Rules of the Road for Pedestrians

New Mexico ranks #1 in the nation for pedestrian deaths. That’s one #1 spot we would be glad to give up. And we can because pedestrian fatalities are preventable. We can make it safer for pedestrians (and cyclists) to share the roads if drivers and pedestrians know and follow the rules of the road.

Who Has the Right of Way

Roads are meant to be driven on, yet pedestrians have the right to use and cross roadways to get where they need to go. So, who has the right of way on city streets?

As a general rule, pedestrians have the right of way:

  1. In areas designated for pedestrian use, such as crosswalks and sidewalks
  2. When traffic signals indicate pedestrians may cross traffic lanes
  3. When a crossing guard indicates pedestrians may cross traffic lanes

Pedestrians can be held liable for accidents that result in personal injury to themselves or others if they attempt to cross traffic lanes when they do not have the right of way.

Areas of Greatest Pedestrian Risk

Although pedestrians may have the right of way, the fact remains that cars are heavier, and their momentum increases their force of impact, putting pedestrians at greater risk for injury and death on shared roadways. So, pedestrians must always be vigilant in watching for vehicles. Situations that require careful attention include:

  • Walking in a crosswalk across a lane into which a driver may legally enter by making a right turn at a red light or stop sign
  • Walking in a crosswalk across a lane into which a driver may legally entry by making a left turn during a green light or at a stop sign

Drivers are often focused on making their turn and/or watching for oncoming traffic that they forget to look for pedestrians.

Pedestrians are also at increased risk in the hour just after sunrise and just before sunset as these are high-glare times where drivers can be blinded by the sun and unable to see low-profile pedestrians (and cyclists).

Drivers Aren’t Always at Fault

No doubt many pedestrian-vehicle accidents happen because drivers have not trained themselves to look for pedestrians. However, in New Mexico, especially, pedestrians often contribute to accidents because of their own negligence.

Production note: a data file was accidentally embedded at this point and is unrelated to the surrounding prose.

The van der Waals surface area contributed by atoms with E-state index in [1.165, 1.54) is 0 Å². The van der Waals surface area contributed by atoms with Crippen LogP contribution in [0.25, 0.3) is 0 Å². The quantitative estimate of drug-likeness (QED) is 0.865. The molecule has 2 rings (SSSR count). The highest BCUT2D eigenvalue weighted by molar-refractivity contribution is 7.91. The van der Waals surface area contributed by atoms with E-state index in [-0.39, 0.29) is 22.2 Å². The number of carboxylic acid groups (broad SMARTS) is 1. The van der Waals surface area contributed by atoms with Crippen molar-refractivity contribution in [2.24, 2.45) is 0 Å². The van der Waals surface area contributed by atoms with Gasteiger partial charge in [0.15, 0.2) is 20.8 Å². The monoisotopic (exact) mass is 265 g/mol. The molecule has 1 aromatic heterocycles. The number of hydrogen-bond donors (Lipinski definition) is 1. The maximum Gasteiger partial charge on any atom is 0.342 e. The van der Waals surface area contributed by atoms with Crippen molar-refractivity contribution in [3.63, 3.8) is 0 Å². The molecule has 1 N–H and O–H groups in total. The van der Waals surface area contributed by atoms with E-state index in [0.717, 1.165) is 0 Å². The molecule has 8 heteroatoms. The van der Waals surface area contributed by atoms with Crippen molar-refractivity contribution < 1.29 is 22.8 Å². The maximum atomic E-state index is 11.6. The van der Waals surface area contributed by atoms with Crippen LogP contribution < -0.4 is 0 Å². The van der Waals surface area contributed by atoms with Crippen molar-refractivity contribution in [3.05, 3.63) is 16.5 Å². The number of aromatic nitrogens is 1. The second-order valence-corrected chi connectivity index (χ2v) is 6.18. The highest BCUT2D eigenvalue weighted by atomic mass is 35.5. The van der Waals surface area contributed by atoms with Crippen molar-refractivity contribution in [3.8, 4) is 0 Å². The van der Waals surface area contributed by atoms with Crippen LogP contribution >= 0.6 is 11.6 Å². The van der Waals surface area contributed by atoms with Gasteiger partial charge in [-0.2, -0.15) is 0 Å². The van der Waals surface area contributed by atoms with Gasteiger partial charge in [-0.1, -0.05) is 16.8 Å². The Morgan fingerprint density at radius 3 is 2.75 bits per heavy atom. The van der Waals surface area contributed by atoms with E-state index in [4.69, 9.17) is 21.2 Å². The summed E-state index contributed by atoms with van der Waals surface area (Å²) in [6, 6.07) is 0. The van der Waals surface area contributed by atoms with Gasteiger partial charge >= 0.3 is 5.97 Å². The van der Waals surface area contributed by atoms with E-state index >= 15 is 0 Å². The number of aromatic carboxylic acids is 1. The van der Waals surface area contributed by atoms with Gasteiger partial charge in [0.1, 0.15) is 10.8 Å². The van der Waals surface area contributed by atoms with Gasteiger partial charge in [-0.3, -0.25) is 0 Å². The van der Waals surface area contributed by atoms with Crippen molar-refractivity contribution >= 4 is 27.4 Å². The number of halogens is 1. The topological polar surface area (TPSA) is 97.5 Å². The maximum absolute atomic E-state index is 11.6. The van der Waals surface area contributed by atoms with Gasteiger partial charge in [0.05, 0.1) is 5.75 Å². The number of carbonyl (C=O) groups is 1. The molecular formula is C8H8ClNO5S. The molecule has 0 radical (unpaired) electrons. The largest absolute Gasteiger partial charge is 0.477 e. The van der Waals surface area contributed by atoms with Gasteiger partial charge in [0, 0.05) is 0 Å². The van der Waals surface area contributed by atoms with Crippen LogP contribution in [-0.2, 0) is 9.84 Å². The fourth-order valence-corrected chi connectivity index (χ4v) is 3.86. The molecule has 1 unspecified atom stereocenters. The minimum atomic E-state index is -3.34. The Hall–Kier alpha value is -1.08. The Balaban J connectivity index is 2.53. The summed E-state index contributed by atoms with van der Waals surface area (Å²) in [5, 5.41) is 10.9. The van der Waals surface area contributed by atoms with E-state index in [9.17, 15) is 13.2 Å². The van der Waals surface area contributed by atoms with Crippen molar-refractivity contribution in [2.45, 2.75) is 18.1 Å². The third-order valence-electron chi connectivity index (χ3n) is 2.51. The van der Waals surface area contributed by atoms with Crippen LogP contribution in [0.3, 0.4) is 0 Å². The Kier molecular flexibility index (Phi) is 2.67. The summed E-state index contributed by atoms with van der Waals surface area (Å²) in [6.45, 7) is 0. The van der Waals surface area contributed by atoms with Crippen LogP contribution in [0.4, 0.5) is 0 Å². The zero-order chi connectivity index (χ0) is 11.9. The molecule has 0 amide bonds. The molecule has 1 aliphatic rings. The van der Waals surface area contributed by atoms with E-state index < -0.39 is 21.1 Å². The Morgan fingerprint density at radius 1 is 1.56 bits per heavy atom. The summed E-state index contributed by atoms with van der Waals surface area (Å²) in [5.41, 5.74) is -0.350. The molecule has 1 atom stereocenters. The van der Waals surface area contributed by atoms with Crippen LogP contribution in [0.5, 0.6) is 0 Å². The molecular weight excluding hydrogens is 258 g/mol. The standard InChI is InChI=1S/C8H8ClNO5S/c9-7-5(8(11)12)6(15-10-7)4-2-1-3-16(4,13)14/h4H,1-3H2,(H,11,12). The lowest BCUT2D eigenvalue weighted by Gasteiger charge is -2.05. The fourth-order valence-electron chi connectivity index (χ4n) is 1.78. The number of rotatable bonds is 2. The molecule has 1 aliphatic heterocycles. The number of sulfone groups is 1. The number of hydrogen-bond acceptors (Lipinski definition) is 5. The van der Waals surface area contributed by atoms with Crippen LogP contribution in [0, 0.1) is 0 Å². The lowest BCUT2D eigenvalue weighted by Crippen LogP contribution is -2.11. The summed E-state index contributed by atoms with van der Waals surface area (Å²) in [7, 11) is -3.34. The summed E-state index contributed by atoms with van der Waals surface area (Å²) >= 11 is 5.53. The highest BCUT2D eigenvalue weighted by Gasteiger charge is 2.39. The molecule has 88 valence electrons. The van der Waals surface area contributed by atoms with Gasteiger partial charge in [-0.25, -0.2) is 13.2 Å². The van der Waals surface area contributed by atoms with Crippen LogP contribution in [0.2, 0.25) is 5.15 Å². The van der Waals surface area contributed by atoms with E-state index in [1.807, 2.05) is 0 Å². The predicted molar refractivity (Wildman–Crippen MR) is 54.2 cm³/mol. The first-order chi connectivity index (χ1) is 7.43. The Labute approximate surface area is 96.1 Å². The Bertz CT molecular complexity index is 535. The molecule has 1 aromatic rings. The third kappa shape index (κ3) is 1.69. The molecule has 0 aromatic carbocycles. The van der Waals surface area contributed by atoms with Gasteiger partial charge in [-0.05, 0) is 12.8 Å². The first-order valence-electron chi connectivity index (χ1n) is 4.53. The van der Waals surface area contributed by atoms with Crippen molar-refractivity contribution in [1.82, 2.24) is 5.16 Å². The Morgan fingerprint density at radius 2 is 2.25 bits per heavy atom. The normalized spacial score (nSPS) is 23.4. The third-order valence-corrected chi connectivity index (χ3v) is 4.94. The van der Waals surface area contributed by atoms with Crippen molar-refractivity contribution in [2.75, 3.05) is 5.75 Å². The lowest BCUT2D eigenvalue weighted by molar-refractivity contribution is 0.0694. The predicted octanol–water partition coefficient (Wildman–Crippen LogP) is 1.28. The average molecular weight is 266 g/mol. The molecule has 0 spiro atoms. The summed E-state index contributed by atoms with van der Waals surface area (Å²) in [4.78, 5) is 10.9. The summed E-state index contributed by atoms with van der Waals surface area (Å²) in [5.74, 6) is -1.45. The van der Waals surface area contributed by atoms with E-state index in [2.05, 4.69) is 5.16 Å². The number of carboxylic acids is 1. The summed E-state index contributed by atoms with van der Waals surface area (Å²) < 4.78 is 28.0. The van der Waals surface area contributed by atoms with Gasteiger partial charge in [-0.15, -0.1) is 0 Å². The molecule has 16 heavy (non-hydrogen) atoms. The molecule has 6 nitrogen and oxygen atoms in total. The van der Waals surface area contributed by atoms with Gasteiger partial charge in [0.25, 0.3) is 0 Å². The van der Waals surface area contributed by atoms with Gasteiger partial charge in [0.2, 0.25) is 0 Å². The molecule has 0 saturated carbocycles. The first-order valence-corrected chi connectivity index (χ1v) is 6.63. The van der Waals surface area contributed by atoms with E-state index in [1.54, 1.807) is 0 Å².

In a report by KOB News earlier this year[1], pedestrian deaths were up across the state. Many of these accidents happen because pedestrians are not where drivers expect them or look for them. Pedestrians often make their own crossings and dodge and weave through traffic. An APD spokesperson asserted that many pedestrian deaths could have been avoided if the individual(s) used crosswalks.

Intoxication also contributes to pedestrian fatalities. In New Mexico, in more than 50% of pedestrian accidents, the pedestrian has a blood alcohol level of .08 or higher—that’s more than the national average of about 33%.[2]

What Victims of Pedestrian Accidents Should Do

If you are the victim of a pedestrian-vehicle accident, do not try to determine liability on your own and do not try to negotiate with insurance companies alone. Get the help you need from Hinkle Law Offices.

We have been helping accident victims get the justice they deserve for more than 25 years. Our personal injury attorneys provide personal attention to your case and aggressive representation to fight for all the compensation you may be entitled to.

Contact us to schedule a free consultation.

[1] Jaceks, E. (27 Apr. 2018). Pedestrian fatalities up across the state. KOB4.

[2] Uyttebrouck, O. (3 Jun. 2016). New Mexico is no. 1 in pedestrian deaths. Albuquerque Journal.